Shaming the vagina: The psychology and pseudoscience of “health and freshness” marketing

By Jensen Edwards and Olivia Robinson

In the feminine care aisle of many pharmacies and grocery stores, vaginal wipes often presented beside menstrual products like pads and tampons, conveying on the packaging that special hygiene practices are required during menstruation. [Photo © Olivia Robinson]

Chicken scratch in black permanent marker caught Courtney Howard’s eye when she reached for a tampon at the University of British Columbia’s women’s centre. “Get a Keeper!” was scrawled across the box. It was an anonymous plea to the medical school student and other women to eschew disposable products in favour of menstrual cups.

“I tried one first when travelling,” said Dr. Howard, now an ER doctor in Yellowknife. In her mind it was her only option: she was worried that tampons wouldn’t be readily available in the country she was visiting and she didn’t want handfuls of the menstrual product tumble out whenever she opened her backpack. The silicone solution worked without a hitch. Menstrual cups are inserted into the vagina – similar to a tampon – creating a vacuum seal that traps menstrual blood. A couple of times a day, aficionados wash the blood out of the cup and then reinsert into the vagina. Dr. Howard was unfamiliar with them before she did her research, having grown up bombarded with white-pants ads from major manufacturers that have long dominated the menstrual product market. She went on to do the world’s first randomized controlled trial, comparing tampons to menstrual cups in women who had previously used tampons. Ninety-one per cent of participants said they would continue to use the cup, after the trial.

Since the explosion of “femcare” products in the 1920s, personal care companies have framed discussions about menstrual products with shame and euphemism. With little oversight and research, unregulated vaginal hygiene cleansers, deodorants and wipes populated shelves of drug stores alongside tampons and pads. “Clean and fresh” has become their mantra, preying on people’s fears that their vaginas are breeding grounds for “dirty” bacteria – fuelling a $2-billion industry in North America. Pseudoscience remedies are peddled by lifestyle brands and independent Etsy sellers alike. In all the noise, legitimate vaginal healthcare needs are often pushed aside – something that some doctors and science-minded menstrual activists are hoping will change.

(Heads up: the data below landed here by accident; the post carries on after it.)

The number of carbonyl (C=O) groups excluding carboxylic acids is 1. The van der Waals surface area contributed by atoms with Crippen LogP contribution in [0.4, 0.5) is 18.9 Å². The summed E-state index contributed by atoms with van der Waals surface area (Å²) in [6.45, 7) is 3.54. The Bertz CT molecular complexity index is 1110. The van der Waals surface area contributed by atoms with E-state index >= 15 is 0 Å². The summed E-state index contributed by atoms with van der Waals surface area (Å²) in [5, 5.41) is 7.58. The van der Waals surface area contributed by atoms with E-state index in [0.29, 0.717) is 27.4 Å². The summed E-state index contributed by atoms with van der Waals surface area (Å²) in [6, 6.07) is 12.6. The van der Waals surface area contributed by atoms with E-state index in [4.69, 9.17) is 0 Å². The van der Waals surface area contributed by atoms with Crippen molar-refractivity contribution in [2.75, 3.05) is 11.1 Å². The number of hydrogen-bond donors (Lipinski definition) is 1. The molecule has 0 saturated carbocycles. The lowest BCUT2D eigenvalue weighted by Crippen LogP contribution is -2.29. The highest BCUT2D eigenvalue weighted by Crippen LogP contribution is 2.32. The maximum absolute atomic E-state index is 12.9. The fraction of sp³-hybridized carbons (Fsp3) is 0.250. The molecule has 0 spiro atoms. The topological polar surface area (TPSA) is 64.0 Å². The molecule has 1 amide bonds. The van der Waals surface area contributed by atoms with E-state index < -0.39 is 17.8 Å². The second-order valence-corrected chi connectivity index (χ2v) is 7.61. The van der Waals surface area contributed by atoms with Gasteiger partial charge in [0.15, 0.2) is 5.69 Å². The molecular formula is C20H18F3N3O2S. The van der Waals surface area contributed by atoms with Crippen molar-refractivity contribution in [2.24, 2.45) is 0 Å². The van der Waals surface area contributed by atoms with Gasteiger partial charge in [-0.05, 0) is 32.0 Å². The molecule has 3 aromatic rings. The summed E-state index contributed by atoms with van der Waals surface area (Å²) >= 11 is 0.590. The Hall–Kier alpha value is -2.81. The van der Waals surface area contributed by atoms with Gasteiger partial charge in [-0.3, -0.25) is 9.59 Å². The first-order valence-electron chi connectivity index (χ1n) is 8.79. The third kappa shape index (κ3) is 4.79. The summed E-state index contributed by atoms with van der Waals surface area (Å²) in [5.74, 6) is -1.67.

Selling shame

Most packaging for vaginal hygiene products like gels, sprays, deodorants, wipes, douches are littered with words like “fresh” and “clean” – language that suggests the vagina should be odourless, hairless and unobtrusive. It’s a narrative that has been peddled since at least the 1930s, when fragrances were added to menstrual pads to mask natural odours. But that doesn’t mean that the additives are necessarily innocuous.

Kieran O’Doherty, a psychology professor at the University of Guelph, points out that the freshness claims can be at odds with vaginal health. 

According to a study published in 2011, using feminine hygiene products can disrupt the healthy vaginal microbiome, sometimes making the vagina more acidic than its normal pH of 4.5.

The vaginal microbiome consists of naturally occurring bacteria, viruses and fungi that, when in proper balance, help maintain health and help protect against pathogens like sexually transmitted infections. This community of symbiotic bacteria can be affected by things like antibiotics, sexual activity and vaginal hygiene practices.

In a 2018 paper in BMC Women’s Health, O’Doherty and colleagues were among the first to look at women’s vaginal hygiene behaviours through a psychological lens. They studied commercially available and naturopathic products and their associations with the health of vaginal microbiome.

O’Doherty found that “a least a quarter” of Canadian women have used cleansers, deodorants, wipes and other such products at some point in their lives, albeit not regularly. He concluded that the women surveyed in his study were self-conscious about having the “perfect genitalia” and unrealistic ideals of “hairless, odourless vaginas.”

Many of the participants in his study described feelings of shame about vaginal odour. “The bigger picture is that these products seem to be targeted towards certain insecurities and these insecurities are fanned by the marketing and the existence of those products,” O’Doherty said. “To me, that’s more where the problem is.”

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The Newer Knowledge of Feminine Hygiene was a small booklet advertised in Canadian newspapers in the 1920s. Women could send away to the company to gain knowledge about “feminine hygiene” and “personal daintiness” and how the vagina was plagued with unbecoming bacteria. The booklet is ultimately an advertisement for Zonite, a company that sold douching products, ointments and a “marvel whirling spray.”

What is the vaginal microbiome?

Lactobacilli – composing of Lactobacillus crispatus, Lactobacillus gasseri and Lactobacillus jensenii – are some of the most common bacteria found in healthy vaginal environments. Lactobacilli converts lactose and sugars into lactic acid, which helps to stave off infections. [Source :]

The “cursed” history of menstrual products

The so-called menstrual “curse” was long hidden under layers of petticoats and rubber aprons, which concealed the “dirty” reality of femininity under a lily-white veil, wrote feminist scholar Elizabeth Kissling of Eastern Washington University in her 2006 book, Capitalizing on the Curse. Even “as mobility increased [through access to tampons and pads],” Kissling writes, “so did the demands of ‘freshness’ required of women.”

In the 19th century, hand-knitted cotton pads were pinned into undergarments or buttoned onto belts to capture menstrual flow. Catamenial sacks, for instance, were among the first non-absorbent devices to be used to contain menstrual flow. Worn externally and supported by suspenders, the rubber cups were “of sufficient size for the purpose [to contain menstrual blood],” according to one patent from 1896.